Rep. Peter WelchPeter Francis WelchShakespeare gets a congressional hearing in this year's 'Will on the Hill' Democrats debate shape of new Jan. 6 probe On the Money: Tech giants face rising pressure from shareholder activists | House Democrats urge IRS to reverse Trump-era rule reducing donor disclosure | Sen. Warren, Jamie Dimon spar over overdraft fees at Senate hearing MORE (D-Vt.) also indicated during a break in Wednesday’s hearing that he would be interested in hearing from Weisselberg.

Fellow panel member Rep. Raja KrishnamoorthiSubramanian (Raja) Raja KrishnamoorthiOvernight Health Care: CDC encourages schools to open for in-person learning, masks optional | President directs moves on drug importation, calls for plan to lower drug prices | FDA asks for federal investigation of Alzheimer's drug approval Bipartisan lawmakers press NIH for info on deleted coronavirus data The tool we need to expand COVID-19 vaccinations world-wide MORE (D-Ill.) said Thursday that he thinks Weisselberg “should be one of those people that we focus on because it’s kind of interesting that he keeps coming up.”

“And he has access to the financial records,” he said. “Those financial statements looked so fishy to me yesterday that [Cohen] presented, so [Weisselberg] would be able to shed light on that.”

Krishnamoorthi also said that it’s possible that Weisselberg could help to shed light on exactly what federal prosecutors in Manhattan are investigating, if the executive does have an immunity agreement with the U.S. attorney’s office.

That federal investigation could pose some logistical hurdles for congressional inquiries: Lawmakers would have to work with the Manhattan office to determine any potential conflicts that could be raised by a House investigation.

Cummings said Thursday that he had “no clue” if Weisselberg had an immunity deal with the U.S. Attorney’s Office for the Southern District of New York.

Republicans are already speaking out against any move to ask Weisselberg to testify.

House Minority Leader Kevin McCarthyKevin McCarthyDemocrats plow ahead with Jan. 6 probe, eyeing new GOP reinforcements GOP's Banks burnishes brand with Pelosi veto Meghan McCain on Pelosi, McCarthy fight: 'I think they're all bad' MORE (R-Calif.) told reporters Thursday that Democrats’ desire to question Weisselberg and Trump Jr. was “purely political” and reflected the party’s goal to “try to impeach the president.”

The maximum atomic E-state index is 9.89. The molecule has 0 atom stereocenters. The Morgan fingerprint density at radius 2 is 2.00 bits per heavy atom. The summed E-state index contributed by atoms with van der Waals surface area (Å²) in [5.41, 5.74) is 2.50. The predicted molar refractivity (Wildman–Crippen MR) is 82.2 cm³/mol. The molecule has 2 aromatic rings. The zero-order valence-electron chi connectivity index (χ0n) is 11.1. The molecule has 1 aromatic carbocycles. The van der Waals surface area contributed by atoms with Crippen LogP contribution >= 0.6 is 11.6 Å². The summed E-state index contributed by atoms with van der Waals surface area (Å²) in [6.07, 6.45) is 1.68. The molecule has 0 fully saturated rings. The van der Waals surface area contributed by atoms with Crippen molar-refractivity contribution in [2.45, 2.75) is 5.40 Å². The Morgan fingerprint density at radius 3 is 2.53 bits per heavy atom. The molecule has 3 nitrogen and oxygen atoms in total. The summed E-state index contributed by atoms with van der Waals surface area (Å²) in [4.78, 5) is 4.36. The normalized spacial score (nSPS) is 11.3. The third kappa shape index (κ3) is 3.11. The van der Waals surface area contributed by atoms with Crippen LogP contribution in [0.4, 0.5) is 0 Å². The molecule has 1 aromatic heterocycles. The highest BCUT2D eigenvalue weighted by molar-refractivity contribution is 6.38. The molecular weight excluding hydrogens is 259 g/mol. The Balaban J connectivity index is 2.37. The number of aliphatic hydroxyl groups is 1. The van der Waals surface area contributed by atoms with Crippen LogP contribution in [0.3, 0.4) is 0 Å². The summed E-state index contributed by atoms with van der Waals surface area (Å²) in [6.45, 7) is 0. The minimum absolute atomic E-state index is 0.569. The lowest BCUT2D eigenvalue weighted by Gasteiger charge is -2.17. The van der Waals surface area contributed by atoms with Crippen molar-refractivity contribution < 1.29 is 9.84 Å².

Democrats avoided impeachment talk during Cohen’s testimony, and party members were split on whether the hearing moved Congress closer to such proceedings.

If he appeared before Congress, Weisselberg would likely serve as both a treasure trove of information for investigators and a thorn in the side of a president fiercely protective of his private business dealings.

The executive has worked for the Trump family business for decades, first for Trump’s father before rising through the ranks of the business in its current form.

Barbara Res, who worked on and off at the Trump Organization for 18 years, said during a CNN appearance Thursday that Weisselberg “was not in the inner circle” when he joined the family’s business a few decades ago.

“But it looks like that changed,” she added.

Barbara McQuade, a former U.S. attorney for the Eastern District of Michigan, said federal prosecutors have likely already gathered information on much of what Cohen alleged to Congress, in part because of the reported immunity deal with Weisselberg.

Cohen’s claims could give Congress the opportunity to follow up with individuals like Weisselberg and press them on Trump’s tax returns and other financial documents, McQuade said.

She added that Cohen’s allegations against Trump could constitute conspiracy to violate campaign finance laws or bank fraud, which “could be a basis for considering impeachment” or possible criminal charges when the president leaves office.

“I do think Allen Weisselberg is a really key witness,” McQuade said. “He’s someone who has more credibility than Michael Cohen, and someone who likely knows more about the Trump Organization than Michael Cohen.”